Policy, Industry, Labor Leaders Release Bipartisan Energy Plan
March 5, 2013
It’s not easy finding common ground in Washington, D.C., these days. Getting Democrats and Republicans – not to mention business and labor – to agree on anything seems an impossible challenge.
But a new report issued Feb. 27 by the Bipartisan Policy Center shows that on at least one issue – America’s energy future – genuine bipartisanship isn’t dead.
The report –America’s Energy Resurgence– offers numerous policy recommendations to advance energy independence, encourage research and innovation and support investment in a wide array of energy sources.
The Bipartisan Policy Center is a nonprofit think tank formed in 2007 by former Senate majority leaders from both parties: Howard Baker, Tom Daschle, Bob Dole and George Mitchell.
The 157-page report is a product of the BPC’s Energy Project Board – comprised of industry, labor, government and scientific leaders.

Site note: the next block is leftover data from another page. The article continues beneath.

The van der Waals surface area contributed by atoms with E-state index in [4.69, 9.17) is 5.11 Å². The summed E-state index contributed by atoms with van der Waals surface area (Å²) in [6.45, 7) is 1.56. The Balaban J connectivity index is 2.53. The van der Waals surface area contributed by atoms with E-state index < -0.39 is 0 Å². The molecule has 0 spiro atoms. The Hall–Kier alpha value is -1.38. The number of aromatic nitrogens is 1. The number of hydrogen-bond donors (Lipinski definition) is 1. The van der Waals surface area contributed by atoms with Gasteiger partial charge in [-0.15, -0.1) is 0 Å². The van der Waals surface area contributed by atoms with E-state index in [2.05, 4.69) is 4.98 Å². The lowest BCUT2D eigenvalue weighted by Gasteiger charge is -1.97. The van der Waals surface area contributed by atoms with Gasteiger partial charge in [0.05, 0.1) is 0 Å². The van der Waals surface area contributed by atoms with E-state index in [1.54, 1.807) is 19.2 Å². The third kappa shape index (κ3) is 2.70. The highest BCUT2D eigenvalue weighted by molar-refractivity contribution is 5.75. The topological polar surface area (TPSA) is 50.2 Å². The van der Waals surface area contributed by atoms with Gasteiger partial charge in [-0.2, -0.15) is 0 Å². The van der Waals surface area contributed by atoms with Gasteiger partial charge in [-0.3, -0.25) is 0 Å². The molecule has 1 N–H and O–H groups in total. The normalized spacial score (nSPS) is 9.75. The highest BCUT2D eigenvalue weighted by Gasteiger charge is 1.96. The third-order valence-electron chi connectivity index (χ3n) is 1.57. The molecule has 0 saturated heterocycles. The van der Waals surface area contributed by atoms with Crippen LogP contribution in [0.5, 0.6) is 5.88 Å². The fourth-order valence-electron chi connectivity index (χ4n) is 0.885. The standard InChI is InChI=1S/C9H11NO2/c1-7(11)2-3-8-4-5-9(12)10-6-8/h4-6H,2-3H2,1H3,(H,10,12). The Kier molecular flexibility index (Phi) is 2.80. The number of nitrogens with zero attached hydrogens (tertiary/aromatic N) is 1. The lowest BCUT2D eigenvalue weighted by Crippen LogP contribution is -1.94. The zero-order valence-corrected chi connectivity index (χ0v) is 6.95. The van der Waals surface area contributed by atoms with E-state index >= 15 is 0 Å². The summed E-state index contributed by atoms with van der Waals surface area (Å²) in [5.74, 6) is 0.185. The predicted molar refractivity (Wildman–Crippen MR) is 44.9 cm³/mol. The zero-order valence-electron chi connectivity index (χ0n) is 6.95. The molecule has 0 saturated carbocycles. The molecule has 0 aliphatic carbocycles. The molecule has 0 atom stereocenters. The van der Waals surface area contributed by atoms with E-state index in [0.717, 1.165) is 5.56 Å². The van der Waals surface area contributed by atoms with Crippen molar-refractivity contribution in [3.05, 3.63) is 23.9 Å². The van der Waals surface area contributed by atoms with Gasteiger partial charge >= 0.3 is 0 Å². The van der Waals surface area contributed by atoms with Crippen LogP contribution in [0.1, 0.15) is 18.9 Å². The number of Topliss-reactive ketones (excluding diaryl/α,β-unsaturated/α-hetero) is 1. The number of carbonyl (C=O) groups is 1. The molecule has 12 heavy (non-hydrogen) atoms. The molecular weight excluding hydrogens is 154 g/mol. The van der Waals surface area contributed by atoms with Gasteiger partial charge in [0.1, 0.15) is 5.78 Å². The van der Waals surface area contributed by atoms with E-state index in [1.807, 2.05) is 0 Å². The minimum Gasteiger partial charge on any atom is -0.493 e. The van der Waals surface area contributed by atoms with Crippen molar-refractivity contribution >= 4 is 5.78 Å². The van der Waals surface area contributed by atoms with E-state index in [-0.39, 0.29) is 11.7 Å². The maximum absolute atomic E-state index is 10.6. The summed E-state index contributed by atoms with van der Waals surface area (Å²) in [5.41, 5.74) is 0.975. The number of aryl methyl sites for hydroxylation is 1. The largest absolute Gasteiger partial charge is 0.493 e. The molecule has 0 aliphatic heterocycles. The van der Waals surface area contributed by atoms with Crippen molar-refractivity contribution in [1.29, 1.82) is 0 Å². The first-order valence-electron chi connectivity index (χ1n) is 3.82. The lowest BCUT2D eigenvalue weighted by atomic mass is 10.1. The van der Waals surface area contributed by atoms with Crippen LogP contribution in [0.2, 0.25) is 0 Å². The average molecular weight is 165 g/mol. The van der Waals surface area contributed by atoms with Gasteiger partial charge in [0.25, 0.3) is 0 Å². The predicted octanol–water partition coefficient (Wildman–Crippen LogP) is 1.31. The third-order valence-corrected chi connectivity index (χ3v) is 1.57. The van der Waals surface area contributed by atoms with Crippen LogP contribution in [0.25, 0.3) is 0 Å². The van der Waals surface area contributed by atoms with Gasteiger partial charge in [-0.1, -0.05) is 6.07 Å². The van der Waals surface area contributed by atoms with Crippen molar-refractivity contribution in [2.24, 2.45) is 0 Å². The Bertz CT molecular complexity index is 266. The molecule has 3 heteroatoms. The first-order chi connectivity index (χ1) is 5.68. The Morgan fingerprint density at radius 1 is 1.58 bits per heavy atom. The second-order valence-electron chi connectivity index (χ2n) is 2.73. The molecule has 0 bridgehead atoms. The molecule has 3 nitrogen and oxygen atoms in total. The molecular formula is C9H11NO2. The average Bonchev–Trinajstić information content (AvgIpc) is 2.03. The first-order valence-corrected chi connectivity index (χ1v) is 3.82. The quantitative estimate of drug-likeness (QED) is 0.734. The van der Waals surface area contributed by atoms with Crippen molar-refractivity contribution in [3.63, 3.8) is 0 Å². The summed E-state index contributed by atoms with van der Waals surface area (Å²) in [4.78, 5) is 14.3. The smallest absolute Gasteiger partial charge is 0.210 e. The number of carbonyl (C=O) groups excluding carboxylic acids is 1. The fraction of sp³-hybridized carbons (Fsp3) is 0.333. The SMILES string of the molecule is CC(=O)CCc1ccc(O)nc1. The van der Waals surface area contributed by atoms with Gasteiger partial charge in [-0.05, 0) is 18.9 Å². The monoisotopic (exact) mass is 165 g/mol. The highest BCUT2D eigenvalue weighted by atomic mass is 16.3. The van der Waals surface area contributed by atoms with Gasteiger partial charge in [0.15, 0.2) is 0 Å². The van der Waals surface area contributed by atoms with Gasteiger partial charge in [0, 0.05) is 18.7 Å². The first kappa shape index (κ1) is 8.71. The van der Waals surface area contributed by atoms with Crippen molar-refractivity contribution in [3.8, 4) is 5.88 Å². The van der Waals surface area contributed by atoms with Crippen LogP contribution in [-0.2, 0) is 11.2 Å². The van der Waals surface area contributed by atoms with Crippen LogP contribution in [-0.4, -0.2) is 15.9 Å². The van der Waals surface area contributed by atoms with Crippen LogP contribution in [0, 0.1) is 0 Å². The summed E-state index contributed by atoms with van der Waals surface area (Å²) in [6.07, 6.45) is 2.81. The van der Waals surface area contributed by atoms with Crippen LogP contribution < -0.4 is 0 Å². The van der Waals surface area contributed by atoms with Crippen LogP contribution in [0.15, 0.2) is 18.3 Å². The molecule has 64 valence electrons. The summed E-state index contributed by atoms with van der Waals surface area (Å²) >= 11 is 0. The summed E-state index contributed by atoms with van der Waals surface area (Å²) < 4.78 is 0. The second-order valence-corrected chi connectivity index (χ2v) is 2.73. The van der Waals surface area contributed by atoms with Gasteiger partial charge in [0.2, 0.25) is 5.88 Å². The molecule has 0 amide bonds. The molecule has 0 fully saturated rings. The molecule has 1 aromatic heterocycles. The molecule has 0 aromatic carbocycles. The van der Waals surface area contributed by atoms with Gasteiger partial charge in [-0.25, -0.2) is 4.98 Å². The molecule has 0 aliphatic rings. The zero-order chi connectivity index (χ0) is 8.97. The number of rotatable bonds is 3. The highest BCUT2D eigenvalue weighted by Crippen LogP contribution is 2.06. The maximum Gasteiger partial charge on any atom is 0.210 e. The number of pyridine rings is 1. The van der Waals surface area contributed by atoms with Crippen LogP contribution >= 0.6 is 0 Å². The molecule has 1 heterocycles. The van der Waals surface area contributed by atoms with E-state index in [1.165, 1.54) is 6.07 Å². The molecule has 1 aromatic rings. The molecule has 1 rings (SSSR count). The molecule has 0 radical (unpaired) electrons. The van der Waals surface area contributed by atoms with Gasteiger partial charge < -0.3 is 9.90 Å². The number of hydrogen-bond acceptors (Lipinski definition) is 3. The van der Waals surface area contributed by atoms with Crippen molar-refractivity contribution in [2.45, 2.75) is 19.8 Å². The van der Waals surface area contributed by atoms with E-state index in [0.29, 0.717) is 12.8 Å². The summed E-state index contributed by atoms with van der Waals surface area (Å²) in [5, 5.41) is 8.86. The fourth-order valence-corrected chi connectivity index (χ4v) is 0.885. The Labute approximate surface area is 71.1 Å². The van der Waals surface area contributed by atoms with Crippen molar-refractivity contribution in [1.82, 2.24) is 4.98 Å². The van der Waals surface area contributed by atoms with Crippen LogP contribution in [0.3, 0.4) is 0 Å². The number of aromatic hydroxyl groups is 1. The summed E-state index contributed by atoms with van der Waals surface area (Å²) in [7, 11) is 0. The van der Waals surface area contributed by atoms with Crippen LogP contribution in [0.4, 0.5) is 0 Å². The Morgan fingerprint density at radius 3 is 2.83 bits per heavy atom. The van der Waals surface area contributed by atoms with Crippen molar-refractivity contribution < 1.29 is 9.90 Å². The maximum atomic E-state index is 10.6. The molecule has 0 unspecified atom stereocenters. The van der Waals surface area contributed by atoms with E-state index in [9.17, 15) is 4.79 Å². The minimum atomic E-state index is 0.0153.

Says former North Dakota Sen. Bryon Dorgan, who co-chairs the Energy Project:
Our country is in a very different position in terms of energy supply than it was just a few years ago, and my home state’s economy is flourishing as a result. We must use this era of energy abundance as the ideal time for driving a diversity of policies that can serve as a buffer in more difficult times.
Of particular interest to IBEW members are the report’s recommendations on work force development. International President Edwin Hill is a member of the Energy Project. He says:
We are entering a new era in energy policy. The rapid growth of the domestic oil and natural gas industry, in addition to the development of renewables like wind and solar, require a skilled energy work force. But the graying of the baby boomers means policy makers and industry leaders must take the job of recruiting and training a new generation of workers seriously to continue our energy resurgence.
As the report says:
The industry will need an unprecedented number of skilled workers to design, construct and operate the next generation of energy-sector infrastructure.
It recommends Congress work with the departments of Energy and Labor to evaluate state and regional training needs and encourage collaboration among industry stakeholders to help develop worker training programs.
Click here to read a summary.